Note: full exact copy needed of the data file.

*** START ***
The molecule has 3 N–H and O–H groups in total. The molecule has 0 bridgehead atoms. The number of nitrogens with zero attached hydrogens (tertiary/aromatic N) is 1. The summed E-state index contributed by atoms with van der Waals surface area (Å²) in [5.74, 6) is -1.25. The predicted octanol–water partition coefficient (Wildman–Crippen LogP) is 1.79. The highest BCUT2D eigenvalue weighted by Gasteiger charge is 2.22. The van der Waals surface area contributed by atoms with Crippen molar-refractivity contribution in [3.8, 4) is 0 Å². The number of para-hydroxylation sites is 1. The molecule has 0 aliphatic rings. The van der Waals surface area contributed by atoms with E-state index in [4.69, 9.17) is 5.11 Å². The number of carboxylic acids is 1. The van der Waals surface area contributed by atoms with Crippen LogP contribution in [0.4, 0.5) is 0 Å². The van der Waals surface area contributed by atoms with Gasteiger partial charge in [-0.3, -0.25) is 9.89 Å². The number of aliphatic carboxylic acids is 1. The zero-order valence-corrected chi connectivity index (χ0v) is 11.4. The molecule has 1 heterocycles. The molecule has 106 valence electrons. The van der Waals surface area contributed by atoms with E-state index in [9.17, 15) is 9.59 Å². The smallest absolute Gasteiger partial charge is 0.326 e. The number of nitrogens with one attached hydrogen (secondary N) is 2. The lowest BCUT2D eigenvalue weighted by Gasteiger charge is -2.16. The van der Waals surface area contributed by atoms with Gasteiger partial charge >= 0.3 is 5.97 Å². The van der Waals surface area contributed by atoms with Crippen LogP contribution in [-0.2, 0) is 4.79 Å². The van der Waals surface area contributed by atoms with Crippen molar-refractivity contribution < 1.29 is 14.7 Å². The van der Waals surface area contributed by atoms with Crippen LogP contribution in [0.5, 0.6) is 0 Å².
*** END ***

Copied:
The molecule has 3 N–H and O–H groups in total. The molecule has 0 bridgehead atoms. The number of nitrogens with zero attached hydrogens (tertiary/aromatic N) is 1. The summed E-state index contributed by atoms with van der Waals surface area (Å²) in [5.74, 6) is -1.25. The predicted octanol–water partition coefficient (Wildman–Crippen LogP) is 1.79. The highest BCUT2D eigenvalue weighted by Gasteiger charge is 2.22. The van der Waals surface area contributed by atoms with Crippen molar-refractivity contribution in [3.8, 4) is 0 Å². The number of para-hydroxylation sites is 1. The molecule has 0 aliphatic rings. The van der Waals surface area contributed by atoms with E-state index in [4.69, 9.17) is 5.11 Å². The number of carboxylic acids is 1. The van der Waals surface area contributed by atoms with Crippen LogP contribution in [0.4, 0.5) is 0 Å². The van der Waals surface area contributed by atoms with Gasteiger partial charge in [-0.3, -0.25) is 9.89 Å². The number of aliphatic carboxylic acids is 1. The zero-order valence-corrected chi connectivity index (χ0v) is 11.4. The molecule has 1 heterocycles. The molecule has 106 valence electrons. The van der Waals surface area contributed by atoms with E-state index in [9.17, 15) is 9.59 Å². The smallest absolute Gasteiger partial charge is 0.326 e. The number of nitrogens with one attached hydrogen (secondary N) is 2. The lowest BCUT2D eigenvalue weighted by Gasteiger charge is -2.16. The van der Waals surface area contributed by atoms with Gasteiger partial charge >= 0.3 is 5.97 Å². The van der Waals surface area contributed by atoms with Crippen LogP contribution in [-0.2, 0) is 4.79 Å². The van der Waals surface area contributed by atoms with Crippen molar-refractivity contribution < 1.29 is 14.7 Å². The van der Waals surface area contributed by atoms with Crippen LogP contribution in [0.5, 0.6) is 0 Å².